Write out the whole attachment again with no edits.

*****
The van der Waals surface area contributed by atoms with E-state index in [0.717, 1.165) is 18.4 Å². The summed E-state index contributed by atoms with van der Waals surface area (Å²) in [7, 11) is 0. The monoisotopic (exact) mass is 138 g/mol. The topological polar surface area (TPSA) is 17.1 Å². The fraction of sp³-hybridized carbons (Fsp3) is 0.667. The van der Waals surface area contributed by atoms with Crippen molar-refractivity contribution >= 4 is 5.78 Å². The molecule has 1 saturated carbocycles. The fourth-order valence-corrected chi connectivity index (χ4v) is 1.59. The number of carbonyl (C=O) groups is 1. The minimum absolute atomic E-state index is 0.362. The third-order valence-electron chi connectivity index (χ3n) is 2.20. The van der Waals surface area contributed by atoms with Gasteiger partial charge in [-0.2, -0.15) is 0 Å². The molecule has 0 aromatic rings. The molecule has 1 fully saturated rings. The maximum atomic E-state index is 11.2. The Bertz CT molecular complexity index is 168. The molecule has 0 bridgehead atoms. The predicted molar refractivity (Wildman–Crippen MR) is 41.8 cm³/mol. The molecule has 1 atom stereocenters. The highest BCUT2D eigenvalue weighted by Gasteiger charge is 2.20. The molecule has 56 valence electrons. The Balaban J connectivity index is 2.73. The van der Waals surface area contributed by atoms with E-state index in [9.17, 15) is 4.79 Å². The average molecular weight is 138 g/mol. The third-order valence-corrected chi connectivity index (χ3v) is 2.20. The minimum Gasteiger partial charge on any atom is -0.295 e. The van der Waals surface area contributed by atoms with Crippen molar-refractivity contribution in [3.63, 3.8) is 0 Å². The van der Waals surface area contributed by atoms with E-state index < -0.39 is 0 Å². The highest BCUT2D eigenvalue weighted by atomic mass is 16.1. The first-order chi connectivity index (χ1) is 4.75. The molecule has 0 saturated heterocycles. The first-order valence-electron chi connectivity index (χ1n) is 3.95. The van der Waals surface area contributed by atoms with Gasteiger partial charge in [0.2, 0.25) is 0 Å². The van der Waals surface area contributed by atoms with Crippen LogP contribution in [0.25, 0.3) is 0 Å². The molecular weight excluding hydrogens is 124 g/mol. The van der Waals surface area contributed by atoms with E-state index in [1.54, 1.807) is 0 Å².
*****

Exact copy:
The van der Waals surface area contributed by atoms with E-state index in [0.717, 1.165) is 18.4 Å². The summed E-state index contributed by atoms with van der Waals surface area (Å²) in [7, 11) is 0. The monoisotopic (exact) mass is 138 g/mol. The topological polar surface area (TPSA) is 17.1 Å². The fraction of sp³-hybridized carbons (Fsp3) is 0.667. The van der Waals surface area contributed by atoms with Crippen molar-refractivity contribution >= 4 is 5.78 Å². The molecule has 1 saturated carbocycles. The fourth-order valence-corrected chi connectivity index (χ4v) is 1.59. The number of carbonyl (C=O) groups is 1. The minimum absolute atomic E-state index is 0.362. The third-order valence-electron chi connectivity index (χ3n) is 2.20. The van der Waals surface area contributed by atoms with Gasteiger partial charge in [-0.2, -0.15) is 0 Å². The molecule has 0 aromatic rings. The molecule has 1 fully saturated rings. The maximum atomic E-state index is 11.2. The Bertz CT molecular complexity index is 168. The molecule has 0 bridgehead atoms. The predicted molar refractivity (Wildman–Crippen MR) is 41.8 cm³/mol. The molecule has 1 atom stereocenters. The highest BCUT2D eigenvalue weighted by Gasteiger charge is 2.20. The molecule has 56 valence electrons. The Balaban J connectivity index is 2.73. The van der Waals surface area contributed by atoms with E-state index in [9.17, 15) is 4.79 Å². The average molecular weight is 138 g/mol. The third-order valence-corrected chi connectivity index (χ3v) is 2.20. The minimum Gasteiger partial charge on any atom is -0.295 e. The van der Waals surface area contributed by atoms with Crippen molar-refractivity contribution in [3.63, 3.8) is 0 Å². The van der Waals surface area contributed by atoms with E-state index < -0.39 is 0 Å². The highest BCUT2D eigenvalue weighted by atomic mass is 16.1. The first-order chi connectivity index (χ1) is 4.75. The molecule has 0 saturated heterocycles. The first-order valence-electron chi connectivity index (χ1n) is 3.95. The van der Waals surface area contributed by atoms with Gasteiger partial charge in [0.2, 0.25) is 0 Å². The van der Waals surface area contributed by atoms with Crippen LogP contribution in [0.25, 0.3) is 0 Å². The molecular weight excluding hydrogens is 124 g/mol. The van der Waals surface area contributed by atoms with E-state index in [1.54, 1.807) is 0 Å².